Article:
generation of hello packets

         (3)  ReceiveLSPBufferSize - discussed in a later section

2.1.  MaxAge

   Each LSP contains a RemainingLifetime field which is initially set to
   the MaxAge value on the generating IS.  The value stored in this
   field is decremented to mark the passage of time and the number of
   times it has been forwarded.  When the value of a foreign LSP becomes
   0, an IS initiates a purging process which will flush the LSP from
   the network.  This ensures that corrupted or otherwise invalid LSPs
   do not remain in the network indefinitely.  The rate at which LSPs
   are regenerated by the originating IS is determined by the value of
   maximumLSPGenerationInterval.

   MaxAge is defined in ISO 10589 as an Architectural constant of 20
   minutes, and it is recommended that maximumLSPGenerationInterval be
   set to 15 minutes.  These times have proven to be too short in some
   networks, as they result in a steady flow of LSP updates even when
   nothing is changing.  To reduce the rate of generation, some
   implementations allow these times to be set by the network operator.

   The relation between MaxAge and maximumLSPGenerationInterval is
   discussed in section 7.3.21 of ISO 10589.  If MaxAge is smaller than
   maximumLSPGenerationInterval, then an LSP will expire before it is
   replaced.  Further, as RemainingLifetime is decremented each time it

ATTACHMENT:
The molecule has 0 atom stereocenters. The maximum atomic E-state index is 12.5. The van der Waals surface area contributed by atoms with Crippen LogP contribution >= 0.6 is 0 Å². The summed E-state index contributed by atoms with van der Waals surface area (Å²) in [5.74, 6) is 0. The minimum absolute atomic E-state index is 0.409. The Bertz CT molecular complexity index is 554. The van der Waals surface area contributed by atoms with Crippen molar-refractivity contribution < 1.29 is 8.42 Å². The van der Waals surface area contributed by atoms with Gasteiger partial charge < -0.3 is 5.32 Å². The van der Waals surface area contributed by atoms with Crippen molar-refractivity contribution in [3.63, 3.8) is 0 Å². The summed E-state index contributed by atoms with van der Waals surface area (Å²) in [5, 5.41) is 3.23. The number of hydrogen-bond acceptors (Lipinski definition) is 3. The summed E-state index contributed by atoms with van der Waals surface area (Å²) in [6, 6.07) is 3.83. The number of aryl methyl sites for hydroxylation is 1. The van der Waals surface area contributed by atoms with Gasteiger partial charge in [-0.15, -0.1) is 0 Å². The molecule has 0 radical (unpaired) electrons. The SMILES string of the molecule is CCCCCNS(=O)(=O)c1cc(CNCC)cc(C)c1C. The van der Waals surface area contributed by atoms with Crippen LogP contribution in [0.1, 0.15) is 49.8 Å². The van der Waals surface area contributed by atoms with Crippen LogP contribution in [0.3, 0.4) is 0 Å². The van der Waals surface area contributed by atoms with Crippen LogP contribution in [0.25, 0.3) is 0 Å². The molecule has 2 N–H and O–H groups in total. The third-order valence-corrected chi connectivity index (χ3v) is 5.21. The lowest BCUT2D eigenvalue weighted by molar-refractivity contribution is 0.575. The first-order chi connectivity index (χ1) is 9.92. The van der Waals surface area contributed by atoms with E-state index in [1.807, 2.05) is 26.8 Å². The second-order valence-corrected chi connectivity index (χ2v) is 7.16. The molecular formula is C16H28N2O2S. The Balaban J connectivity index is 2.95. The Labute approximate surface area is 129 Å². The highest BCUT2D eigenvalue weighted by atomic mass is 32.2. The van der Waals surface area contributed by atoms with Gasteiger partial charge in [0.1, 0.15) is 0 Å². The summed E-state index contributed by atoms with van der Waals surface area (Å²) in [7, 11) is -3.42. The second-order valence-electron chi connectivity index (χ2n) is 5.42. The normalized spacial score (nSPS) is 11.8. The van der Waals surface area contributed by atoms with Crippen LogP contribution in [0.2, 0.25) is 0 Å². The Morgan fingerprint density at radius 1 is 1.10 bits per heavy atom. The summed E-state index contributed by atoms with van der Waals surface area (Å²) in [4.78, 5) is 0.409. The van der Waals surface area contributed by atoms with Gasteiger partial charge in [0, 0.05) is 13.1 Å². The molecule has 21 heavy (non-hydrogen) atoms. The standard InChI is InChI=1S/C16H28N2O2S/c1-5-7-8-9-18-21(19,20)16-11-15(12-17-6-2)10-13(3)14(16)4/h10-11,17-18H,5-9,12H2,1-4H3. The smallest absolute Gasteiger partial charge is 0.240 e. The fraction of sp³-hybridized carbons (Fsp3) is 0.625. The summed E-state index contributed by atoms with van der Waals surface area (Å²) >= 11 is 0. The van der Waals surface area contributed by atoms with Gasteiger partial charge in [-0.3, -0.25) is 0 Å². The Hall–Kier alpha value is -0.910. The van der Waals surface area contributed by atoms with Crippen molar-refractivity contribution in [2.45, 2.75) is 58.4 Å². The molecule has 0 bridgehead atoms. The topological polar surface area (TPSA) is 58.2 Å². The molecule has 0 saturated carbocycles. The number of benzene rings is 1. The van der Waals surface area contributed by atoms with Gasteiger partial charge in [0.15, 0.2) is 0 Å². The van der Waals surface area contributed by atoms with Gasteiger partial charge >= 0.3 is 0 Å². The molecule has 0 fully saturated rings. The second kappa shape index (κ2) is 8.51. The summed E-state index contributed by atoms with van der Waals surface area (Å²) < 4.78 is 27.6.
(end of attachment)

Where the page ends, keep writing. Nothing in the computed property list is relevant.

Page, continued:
is forwarded, an LSP far from its origin appears older and is removed
   sooner.  To make sure that an LSP survives long enough to be
   replaced, MaxAge should exceed maximumLSPGenerationInterval by at
   least ZeroAgeLifetime + minimumLSPTransmissionInterval.  The first
   term, ZeroAgeLifetime, is an estimate of how long it takes to flood
   an LSP through the network.  The second term,
   minimumLSPTransmissionInterval, takes into account how long a router
   might delay before sending an LSP.  The original recommendation was
   that MaxAge be at least 5 minutes larger than
   maximumLSPGenerationInterval, and that recommendation is still valid
   today.

   An implementation MAY use a value of MaxAge that is greater than 1200
   seconds.  MaxAge SHOULD exceed maximumLSPGenerationInterval by at
   least 300 seconds.  An implementation SHOULD NOT use its value of
   MaxAge to discard LSPs from peers, as discussed below.

   An implementation is not required to coordinate the RemainingLifetime
   it assigns to LSPs to the RemainingLifetime values it accepts, and
   MUST ignore the following sentence from section 7.3.16.3. of ISO
   10589.

         "If the value of Remaining Lifetime [of the received LSP] is
         greater than MaxAge, the LSP shall be processed as if there
         were a checksum error."

2.2.  ISISHoldingMultiplier

   An IS sends IS to IS Hello Protocol Data Units (IIHs) on a periodic
   basis over active circuits, allowing other attached routers to
   monitor their aliveness.  The IIH includes a two byte field called
   the Holding Time which defines the time to live of an adjacency.  If
   an IS does not receive a hello from an adjacent IS within this
   holding time, the adjacent IS is assumed to be no longer operational,
   and the adjacency is removed.

   ISO 10589 defines ISISHoldingMultiplier to be 10, and states that the
   value of Holding Time should be ISISHoldingMultiplier multiplied by
   iSISHelloTimer for ordinary systems, and dRISISHelloTimer for a DIS.
   This implies that the neighbor must lose 10 IIHs before an adjacency
   times out.

   In practice, a value of 10 for the ISISHoldingMultiplier has proven
   to be too large.  DECnet PhaseV defined two related values.  The
   variable holdingMultiplier, with a default value of 3, was used for